10. Stanza Forms
A couplet is a pair of rhymed lines of equal length, whether short or long. As a stanza
form, couplet is the shortest of all fixed stanza forms.
There are closed and open forms of couplets. Both of them can be used
either as a stanza, or, make up part of a larger or complex stanza.
10.1.1 Closed couplets
It is closed when the thought within the two lines is complete:
Tired with all these, from these would I be gone,
Save that, to die, I leave my love alone.
— From Sonnet 66 by W. Shakespeare
The grave is a fine and private place,
But none, I think, do there embrace.
——To His Coy Mistress by Andrew Mrvell(1621-1678)
Octosyllabic couplets (the 8 syllable couplets) may give a lighter, less dignified rhythm
as shown in the above two lines. Following is a poem all made up of
William Henry Davies
What is this life if, full of care,
We have no time to stand and stare.
No time to stand beneath the boughs
And stare as long as sheep or cows.
No time to see, when woods we pass,
Where squirrels hide their nuts in grass.
No time to see, in broad daylight,
Streams full of stars, like skies at night.
No time to turn at Beauty's glance
And watch her feet, how they can dance.
No time to wait till her mouth can
Enrich that smile her eyes began.
A poor life this if, full of care,
We have no time to stand and stare.
A very common closed couplet is called heroic couplet of 10 syllables and five accents (iambic pentameter) in each line. It was first used in Chaucer's Legend of Good Women:
A thóusand tímes háve I hérd men télle
That thér is jóye in héven, and péyne in hélle…
The heroic couplet had its great period between 1660 and 1790 when most major poets
from John Dryden (1631-1700) to George Crabbe (1754-1832) used it; its great master was Alexander Pope (1688-1744) who brought this metrical medium to perfection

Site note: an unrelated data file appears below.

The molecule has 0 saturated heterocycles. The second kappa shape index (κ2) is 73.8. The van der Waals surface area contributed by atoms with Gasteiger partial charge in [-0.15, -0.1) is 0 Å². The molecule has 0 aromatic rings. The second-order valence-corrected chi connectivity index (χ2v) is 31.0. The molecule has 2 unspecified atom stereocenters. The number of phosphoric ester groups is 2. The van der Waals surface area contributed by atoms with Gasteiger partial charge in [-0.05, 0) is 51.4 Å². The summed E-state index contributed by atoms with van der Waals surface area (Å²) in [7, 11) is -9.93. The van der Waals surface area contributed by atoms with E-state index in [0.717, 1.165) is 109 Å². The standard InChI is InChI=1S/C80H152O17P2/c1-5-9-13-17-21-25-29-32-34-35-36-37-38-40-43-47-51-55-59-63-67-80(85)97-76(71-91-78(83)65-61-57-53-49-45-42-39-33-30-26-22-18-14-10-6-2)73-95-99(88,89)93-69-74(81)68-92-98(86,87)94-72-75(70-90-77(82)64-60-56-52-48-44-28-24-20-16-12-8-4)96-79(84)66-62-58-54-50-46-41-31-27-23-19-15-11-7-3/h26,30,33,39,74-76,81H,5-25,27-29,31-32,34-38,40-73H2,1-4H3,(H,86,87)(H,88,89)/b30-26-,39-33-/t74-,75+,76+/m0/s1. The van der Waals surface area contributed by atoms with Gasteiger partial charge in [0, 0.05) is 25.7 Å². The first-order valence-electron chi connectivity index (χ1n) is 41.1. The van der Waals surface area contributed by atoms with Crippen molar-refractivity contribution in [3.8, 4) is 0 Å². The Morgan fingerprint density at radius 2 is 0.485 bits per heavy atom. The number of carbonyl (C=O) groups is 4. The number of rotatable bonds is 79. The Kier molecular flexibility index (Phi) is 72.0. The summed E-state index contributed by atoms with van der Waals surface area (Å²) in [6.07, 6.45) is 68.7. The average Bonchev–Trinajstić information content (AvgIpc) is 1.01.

and used it as a structural unit of a longer stanza:
A little learning is a dangerous thing;
Drink deep, or taste not the Pierian spring.
There shallow draughts intoxicate the brain,
And drinking largely sobers us again.
Fired at first sight with what the Muse imparts,
In fearless youth we tempt the heights of arts,
While from the bounded level of our mind
Short views we take, nor see the lengths behind;
But more advanced, behold with strange surprise
New distant scenes of endless science rise!
So pleased at first the towering Alps we try,
Mount o'er the vales, and seem to tread the sky,
The eternal snows appear already past,
And the first clouds and mountains seem the last;
But, those attained, we tremble to survey
The growing labors of the lengthened way,
The increasing prospect tires our wandering eyes,
Hills o'er hills and Alps on Alps arise!
(From An Essay on Criticism, Part 2, lines 215-232, by Alexander Pope)
Heroic couplets are often used in poems with serious themes in a dignified manner. The special effect this stanza form creates is of self-affirmation; what is said in the first line is
developed in the second, and then completed by the rhyme to make a strong, self-contained statement. Because the self-affirming quality of the heroic couplet it is often used
by poets to conclude a poem, adding a firmness and strength to the whole poem,or a
larger stanza. All Shakespeare's sonnets are ended in heroic couplets.